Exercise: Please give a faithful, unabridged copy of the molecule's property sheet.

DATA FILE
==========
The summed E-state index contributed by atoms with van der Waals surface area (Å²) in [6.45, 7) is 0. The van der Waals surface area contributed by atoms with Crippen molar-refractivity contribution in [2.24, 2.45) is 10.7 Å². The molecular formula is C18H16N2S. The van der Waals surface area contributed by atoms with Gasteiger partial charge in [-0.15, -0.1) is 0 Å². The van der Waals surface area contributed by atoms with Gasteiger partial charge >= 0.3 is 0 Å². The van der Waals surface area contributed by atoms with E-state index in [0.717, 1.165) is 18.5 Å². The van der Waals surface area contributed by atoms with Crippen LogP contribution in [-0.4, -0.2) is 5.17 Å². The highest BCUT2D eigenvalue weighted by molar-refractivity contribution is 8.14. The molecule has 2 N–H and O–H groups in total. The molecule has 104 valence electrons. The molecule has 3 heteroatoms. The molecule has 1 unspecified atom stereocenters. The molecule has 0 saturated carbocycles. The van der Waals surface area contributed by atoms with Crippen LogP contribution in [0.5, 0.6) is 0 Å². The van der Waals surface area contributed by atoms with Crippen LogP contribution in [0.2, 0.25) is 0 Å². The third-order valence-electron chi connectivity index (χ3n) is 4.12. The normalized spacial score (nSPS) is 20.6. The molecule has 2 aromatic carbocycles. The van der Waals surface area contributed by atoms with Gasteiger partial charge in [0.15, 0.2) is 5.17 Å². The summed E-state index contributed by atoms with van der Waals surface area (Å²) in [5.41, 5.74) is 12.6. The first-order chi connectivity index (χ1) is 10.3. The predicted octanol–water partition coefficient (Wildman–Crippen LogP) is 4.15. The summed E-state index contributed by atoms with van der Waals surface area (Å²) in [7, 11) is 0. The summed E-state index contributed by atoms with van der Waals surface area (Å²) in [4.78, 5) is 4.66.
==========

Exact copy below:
The summed E-state index contributed by atoms with van der Waals surface area (Å²) in [6.45, 7) is 0. The van der Waals surface area contributed by atoms with Crippen molar-refractivity contribution in [2.24, 2.45) is 10.7 Å². The molecular formula is C18H16N2S. The van der Waals surface area contributed by atoms with Gasteiger partial charge in [-0.15, -0.1) is 0 Å². The van der Waals surface area contributed by atoms with Gasteiger partial charge >= 0.3 is 0 Å². The van der Waals surface area contributed by atoms with E-state index in [0.717, 1.165) is 18.5 Å². The van der Waals surface area contributed by atoms with Crippen LogP contribution in [-0.4, -0.2) is 5.17 Å². The highest BCUT2D eigenvalue weighted by molar-refractivity contribution is 8.14. The molecule has 2 N–H and O–H groups in total. The molecule has 104 valence electrons. The molecule has 3 heteroatoms. The molecule has 1 unspecified atom stereocenters. The molecule has 0 saturated carbocycles. The van der Waals surface area contributed by atoms with Crippen LogP contribution in [0.5, 0.6) is 0 Å². The van der Waals surface area contributed by atoms with Crippen LogP contribution in [0.2, 0.25) is 0 Å². The third-order valence-electron chi connectivity index (χ3n) is 4.12. The normalized spacial score (nSPS) is 20.6. The molecule has 2 aromatic carbocycles. The van der Waals surface area contributed by atoms with Gasteiger partial charge in [0.15, 0.2) is 5.17 Å². The summed E-state index contributed by atoms with van der Waals surface area (Å²) in [5.41, 5.74) is 12.6. The first-order chi connectivity index (χ1) is 10.3. The predicted octanol–water partition coefficient (Wildman–Crippen LogP) is 4.15. The summed E-state index contributed by atoms with van der Waals surface area (Å²) in [7, 11) is 0. The summed E-state index contributed by atoms with van der Waals surface area (Å²) in [4.78, 5) is 4.66.